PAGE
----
Pumpkin Lasagna Roll-Ups show off the seasonal squash's savory side

  • At this time of year, sweet pumpkin treats abound, but here the season's most famous squash is given the savory treatment in these pumpkin lasagna roll-ups.

    At this time of year, sweet pumpkin treats abound, but here the season's most famous squash is given the savory treatment in these pumpkin lasagna roll-ups. Courtesy of Penny Kazmier

 
Posted10/20/2021 6:00 AM

It's pumpkin time! Yes, I'm one of those people who get excited when the pumpkin doughnuts, coffee and other pumpkin goodies begin to appear. I don't know why I don't eat pumpkin all the time. After all, it is sold in cans 12 months a year. Since my usual pumpkin dishes are typically sweet, I have been looking for something savory to make with the seasonal favorite. I have always been intrigued by the idea of pumpkin lasagna, so my search began.

I have never had pumpkin lasagna, and the internet yielded many different versions of the dish. Some recipes were traditional using tomatoes or tomato-based sauce, and others added green leafy vegetables like Swiss chard. Many recipes received rave reviews, but the combinations didn't appeal to me as a complement to pumpkin. In the end, I decided to combine several recipes, adding a few extra ingredients I really like. This is how I came up with this recipe for Pumpkin, Caramelized Onions, and Mushroom Lasagna Roll-Ups.

 

You will notice that this isn't a recipe for traditional layers of lasagna noodles with layers of cheese in between. Instead, A filling of caramelized onions, mushrooms, pumpkin and a blend of cheeses is spread atop a cooked lasagna noodle that has been laid flat on your work surface and then gently rolled from end to end like a jelly roll. I actually like to use this technique with regular lasagna because it makes it easy to serve and bundles everything into nice little portions.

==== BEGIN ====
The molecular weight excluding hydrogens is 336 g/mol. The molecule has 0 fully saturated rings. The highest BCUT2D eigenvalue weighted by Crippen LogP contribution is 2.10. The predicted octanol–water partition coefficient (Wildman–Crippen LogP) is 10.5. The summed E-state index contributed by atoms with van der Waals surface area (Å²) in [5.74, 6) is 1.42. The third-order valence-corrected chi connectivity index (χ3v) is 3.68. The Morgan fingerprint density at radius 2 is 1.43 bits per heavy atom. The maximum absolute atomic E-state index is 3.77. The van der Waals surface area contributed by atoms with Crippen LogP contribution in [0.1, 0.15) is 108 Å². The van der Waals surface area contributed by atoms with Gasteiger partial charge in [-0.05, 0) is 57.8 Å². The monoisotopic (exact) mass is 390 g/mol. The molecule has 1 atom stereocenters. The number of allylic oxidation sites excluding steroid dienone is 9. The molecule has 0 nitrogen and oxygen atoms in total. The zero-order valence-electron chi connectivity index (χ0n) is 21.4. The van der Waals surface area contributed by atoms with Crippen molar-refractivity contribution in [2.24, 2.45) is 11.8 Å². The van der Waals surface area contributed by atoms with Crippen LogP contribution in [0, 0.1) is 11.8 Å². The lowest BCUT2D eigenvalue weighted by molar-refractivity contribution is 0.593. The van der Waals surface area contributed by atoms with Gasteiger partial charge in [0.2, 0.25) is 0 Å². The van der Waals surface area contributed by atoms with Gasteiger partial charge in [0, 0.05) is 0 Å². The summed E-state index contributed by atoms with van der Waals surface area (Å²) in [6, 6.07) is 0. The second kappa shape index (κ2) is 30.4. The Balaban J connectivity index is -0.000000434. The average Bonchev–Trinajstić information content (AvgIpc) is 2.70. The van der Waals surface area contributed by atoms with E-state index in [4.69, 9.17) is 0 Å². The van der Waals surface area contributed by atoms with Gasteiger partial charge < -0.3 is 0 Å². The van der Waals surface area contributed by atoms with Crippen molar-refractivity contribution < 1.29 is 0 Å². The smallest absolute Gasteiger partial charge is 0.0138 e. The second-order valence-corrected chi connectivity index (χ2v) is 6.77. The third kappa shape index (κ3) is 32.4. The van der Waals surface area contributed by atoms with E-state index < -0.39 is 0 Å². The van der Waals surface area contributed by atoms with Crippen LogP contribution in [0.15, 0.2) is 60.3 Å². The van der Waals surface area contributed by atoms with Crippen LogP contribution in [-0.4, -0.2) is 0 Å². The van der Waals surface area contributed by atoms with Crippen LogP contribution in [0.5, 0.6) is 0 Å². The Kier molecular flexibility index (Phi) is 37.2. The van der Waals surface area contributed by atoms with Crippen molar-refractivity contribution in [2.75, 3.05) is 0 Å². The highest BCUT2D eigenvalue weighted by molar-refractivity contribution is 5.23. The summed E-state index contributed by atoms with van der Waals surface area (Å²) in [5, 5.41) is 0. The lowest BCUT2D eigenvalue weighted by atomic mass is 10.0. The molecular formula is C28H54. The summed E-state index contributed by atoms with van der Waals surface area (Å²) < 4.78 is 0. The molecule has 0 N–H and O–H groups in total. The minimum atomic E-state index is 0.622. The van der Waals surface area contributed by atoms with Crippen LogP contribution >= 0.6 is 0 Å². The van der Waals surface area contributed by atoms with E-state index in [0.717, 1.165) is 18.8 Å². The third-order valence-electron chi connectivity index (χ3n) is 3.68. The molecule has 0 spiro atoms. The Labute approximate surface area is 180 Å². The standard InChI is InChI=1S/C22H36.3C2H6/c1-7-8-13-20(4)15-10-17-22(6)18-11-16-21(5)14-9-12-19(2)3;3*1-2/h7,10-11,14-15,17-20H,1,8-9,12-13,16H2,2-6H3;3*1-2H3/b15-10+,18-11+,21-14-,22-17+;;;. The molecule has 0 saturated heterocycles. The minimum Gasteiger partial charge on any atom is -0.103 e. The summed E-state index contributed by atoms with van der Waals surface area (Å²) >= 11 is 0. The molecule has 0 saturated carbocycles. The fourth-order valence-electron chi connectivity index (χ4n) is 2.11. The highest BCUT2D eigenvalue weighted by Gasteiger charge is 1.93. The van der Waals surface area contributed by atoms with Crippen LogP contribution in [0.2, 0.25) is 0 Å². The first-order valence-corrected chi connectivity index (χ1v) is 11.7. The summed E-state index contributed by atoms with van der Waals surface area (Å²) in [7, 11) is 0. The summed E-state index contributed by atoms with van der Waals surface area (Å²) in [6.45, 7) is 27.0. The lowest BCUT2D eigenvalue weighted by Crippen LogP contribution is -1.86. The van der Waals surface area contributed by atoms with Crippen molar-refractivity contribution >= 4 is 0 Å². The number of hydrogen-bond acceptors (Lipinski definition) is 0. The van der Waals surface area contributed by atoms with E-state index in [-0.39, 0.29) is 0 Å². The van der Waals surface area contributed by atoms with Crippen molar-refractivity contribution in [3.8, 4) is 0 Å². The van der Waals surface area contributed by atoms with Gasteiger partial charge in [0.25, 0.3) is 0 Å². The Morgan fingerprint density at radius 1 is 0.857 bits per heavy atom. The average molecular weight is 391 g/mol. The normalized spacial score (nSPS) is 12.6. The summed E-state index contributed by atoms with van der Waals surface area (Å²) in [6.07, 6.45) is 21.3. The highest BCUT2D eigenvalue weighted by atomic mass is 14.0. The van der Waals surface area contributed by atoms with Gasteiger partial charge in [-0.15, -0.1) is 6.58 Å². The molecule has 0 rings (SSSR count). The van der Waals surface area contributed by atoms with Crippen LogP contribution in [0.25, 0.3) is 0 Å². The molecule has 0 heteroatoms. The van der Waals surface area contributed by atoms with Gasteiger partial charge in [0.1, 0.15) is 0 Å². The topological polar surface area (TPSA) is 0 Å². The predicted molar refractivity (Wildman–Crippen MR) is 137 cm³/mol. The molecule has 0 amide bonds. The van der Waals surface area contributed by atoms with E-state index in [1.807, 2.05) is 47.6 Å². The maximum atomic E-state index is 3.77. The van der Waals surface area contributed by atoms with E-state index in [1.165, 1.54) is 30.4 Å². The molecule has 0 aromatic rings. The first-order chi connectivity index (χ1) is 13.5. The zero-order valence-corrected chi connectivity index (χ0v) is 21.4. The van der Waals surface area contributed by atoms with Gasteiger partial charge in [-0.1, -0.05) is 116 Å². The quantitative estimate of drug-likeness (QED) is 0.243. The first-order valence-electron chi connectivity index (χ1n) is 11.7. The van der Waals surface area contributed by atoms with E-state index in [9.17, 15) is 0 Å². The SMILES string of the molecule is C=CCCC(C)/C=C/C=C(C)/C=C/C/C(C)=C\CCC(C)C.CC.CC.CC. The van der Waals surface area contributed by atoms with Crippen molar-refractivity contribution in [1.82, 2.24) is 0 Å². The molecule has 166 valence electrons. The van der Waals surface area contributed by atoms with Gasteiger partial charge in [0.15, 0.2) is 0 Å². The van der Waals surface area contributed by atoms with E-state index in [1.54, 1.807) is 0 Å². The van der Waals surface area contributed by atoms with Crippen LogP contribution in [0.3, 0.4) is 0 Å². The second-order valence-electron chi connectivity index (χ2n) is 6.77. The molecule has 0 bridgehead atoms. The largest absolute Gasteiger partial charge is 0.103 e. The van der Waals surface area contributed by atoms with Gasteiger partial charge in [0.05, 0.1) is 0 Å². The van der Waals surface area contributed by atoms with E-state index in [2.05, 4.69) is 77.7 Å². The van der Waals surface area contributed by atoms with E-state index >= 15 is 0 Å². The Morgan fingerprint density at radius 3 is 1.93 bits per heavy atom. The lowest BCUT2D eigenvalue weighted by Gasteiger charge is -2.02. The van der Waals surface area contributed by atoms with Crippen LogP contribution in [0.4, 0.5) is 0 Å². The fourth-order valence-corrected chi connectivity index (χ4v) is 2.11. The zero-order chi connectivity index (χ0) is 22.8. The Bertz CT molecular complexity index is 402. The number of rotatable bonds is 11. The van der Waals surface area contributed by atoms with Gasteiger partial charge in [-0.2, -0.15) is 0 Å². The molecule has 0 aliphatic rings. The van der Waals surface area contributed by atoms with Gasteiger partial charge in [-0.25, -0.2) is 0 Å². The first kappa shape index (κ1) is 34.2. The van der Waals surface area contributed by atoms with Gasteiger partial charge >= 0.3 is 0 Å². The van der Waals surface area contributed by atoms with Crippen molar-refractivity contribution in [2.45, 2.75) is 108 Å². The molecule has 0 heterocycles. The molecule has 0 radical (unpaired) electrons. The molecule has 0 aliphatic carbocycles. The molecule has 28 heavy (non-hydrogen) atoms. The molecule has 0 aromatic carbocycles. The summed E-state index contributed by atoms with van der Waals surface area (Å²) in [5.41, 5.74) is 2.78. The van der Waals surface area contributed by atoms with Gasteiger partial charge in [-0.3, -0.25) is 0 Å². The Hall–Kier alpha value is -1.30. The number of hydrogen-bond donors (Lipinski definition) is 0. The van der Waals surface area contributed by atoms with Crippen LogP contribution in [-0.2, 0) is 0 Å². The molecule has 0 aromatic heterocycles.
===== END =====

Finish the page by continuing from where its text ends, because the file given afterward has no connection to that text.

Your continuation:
My first challenge was to decide what flavors would complement, but not mask, the subtle taste of pumpkin. For me, caramelized onions and mushrooms were the answer.

Caramelizing the onions is a must. By cooking them slowly in a bit of oil or butter for flavor and a sprinkle of salt, the natural sugars are drawn out and create a beautiful brown color and a slightly sweet flavor. I think they are delicious on everything, so you may want to make extra.

Mushrooms contain a lot of moisture, which is why, if not properly cooked, they become wet and slippery. I know several people who don't care for mushrooms because of their texture, not their flavor. However, if cooked in a similar method to caramelized onions, the result is beautifully browned mushrooms with wonderful umami flavor and slightly crisp edges.

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The key is to keep your mushrooms in a single layer and allow them to cook for about five minutes without stirring. This allows some of the moisture to be released and the mushrooms to begin to brown. This technique may take a little while, but it will be worth the wait.

Lasagna is not lasagna without cheese, and for this recipe, I used traditional ricotta and Parmesan. I also experimented by adding Gruyère, which had a slight sharpness, and Fontina, which added a very subtle flavor and creaminess. The taste-testers and I liked both, so pick your favorite.

Pumpkin lasagna roll-ups show the popular squash can be savory as well as sweet.
Pumpkin lasagna roll-ups show the popular squash can be savory as well as sweet. - Courtesy of Penny Kazmier

Lastly, the mixture needed seasoning. I found sage with a little bit of nutmeg did the trick, but something was still missing. In some recipes, I noticed a little cayenne pepper was added, so I tried it and couldn't believe how it transformed the flavor without being spicy. Be sure not to omit this from yours.